App Security Worries CISOs, but Most Fail to Adopt Secure Development

By Robert Lemos  |  Posted 2015-04-16 Print this article Print
security worries

A survey on security workforce trends finds that security professionals' top worry are bugs in applications, but that concern is not translating into secure development practices.

Application vulnerabilities and malware continue to top security professionals' list of worries, but the concerns have not translated into adopting secure development practices, a step shown to improve application security and catch software bugs earlier.

Seventy-two percent of the nearly 14,000 chief information security officers (CISOs) and other security professionals surveyed indicated that application vulnerabilities were a top concern, according to the biennial Global Information Security Workforce Study published by the International Information Systems Security Certification Consortium (ISC)2. Yet, only 24 percent of security practitioners say their companies always scan for bugs during the code development process, with another 46 percent sometimes searching for bugs during development.

The difference between security professionals' concerns and corporate practices underscores the importance of teaching companies to value secure development, said David Shearer, executive director of (ISC)2.

"The bottom line is there is a tension between delivery [of software] and keeping a schedule, and doing that extra work required to build application security in at the coding stage—there is a tension there," he said.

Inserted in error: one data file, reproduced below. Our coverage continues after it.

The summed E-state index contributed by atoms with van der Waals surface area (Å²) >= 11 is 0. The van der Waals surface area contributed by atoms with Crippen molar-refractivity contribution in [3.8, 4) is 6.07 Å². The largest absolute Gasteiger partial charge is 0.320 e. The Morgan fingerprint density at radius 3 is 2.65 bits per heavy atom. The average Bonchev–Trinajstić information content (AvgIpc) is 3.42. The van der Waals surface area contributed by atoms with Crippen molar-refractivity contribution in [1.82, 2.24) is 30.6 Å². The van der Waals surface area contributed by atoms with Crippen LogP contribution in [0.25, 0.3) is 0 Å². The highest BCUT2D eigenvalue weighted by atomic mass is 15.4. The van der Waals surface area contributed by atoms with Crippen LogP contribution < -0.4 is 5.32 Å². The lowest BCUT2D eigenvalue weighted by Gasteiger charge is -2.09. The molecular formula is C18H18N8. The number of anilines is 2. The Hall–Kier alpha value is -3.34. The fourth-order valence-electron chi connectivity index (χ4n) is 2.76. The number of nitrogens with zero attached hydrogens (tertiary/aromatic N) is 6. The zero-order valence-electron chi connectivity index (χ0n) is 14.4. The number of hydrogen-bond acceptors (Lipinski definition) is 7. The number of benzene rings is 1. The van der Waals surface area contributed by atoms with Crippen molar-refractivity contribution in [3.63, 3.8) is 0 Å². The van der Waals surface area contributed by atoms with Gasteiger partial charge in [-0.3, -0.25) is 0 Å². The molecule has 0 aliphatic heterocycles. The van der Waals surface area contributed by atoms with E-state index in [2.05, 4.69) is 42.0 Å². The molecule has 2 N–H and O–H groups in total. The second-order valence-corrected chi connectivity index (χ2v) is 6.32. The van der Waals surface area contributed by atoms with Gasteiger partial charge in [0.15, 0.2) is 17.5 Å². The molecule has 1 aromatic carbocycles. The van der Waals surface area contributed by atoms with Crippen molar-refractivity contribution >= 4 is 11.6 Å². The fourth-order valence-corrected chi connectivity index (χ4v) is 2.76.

The (ISC)2 Global Information Security Workforce Study, prepared by Frost & Sullivan, predicts that a drastic shortage in cyber-security professionals will have a significant impact on a variety of information security functions. The 2015 survey found that 62 percent of respondents felt their companies do not have enough information security professionals, an increase over the 56 percent who felt a shortfall in the 2013 study.

A key problem for security professionals is managing application vulnerabilities, with 72 percent considering it a top security concern. Scanning for application vulnerabilities, either through static analysis or dynamic testing, is a primary way to find application vulnerabilities, but 30 percent of companies never scanned for vulnerabilities during code development, according to the survey.

The desire to scan applications predictably jumped after a data breach or intrusion had been discovered by the company—58 percent of companies scanned all their applications following a security incident, compared with 24 percent that scanned applications consistently during code development.

Because of the tension between getting software developed quickly and taking the time to securely design the product and eliminate possible security bugs, most companies will continue to use application scanning only after software is put into production or following a breach, Shearer said. Until application security requirements are made part of the contract between provider and customer, the trend will likely continue.

"It is not until consumers can vote with their feet and their wallets and start looking for companies that put a priority on security will we see changes," Shearer said. "Once we can drive the marketplace to appreciate and understand security, then maybe—through competition—things will change."


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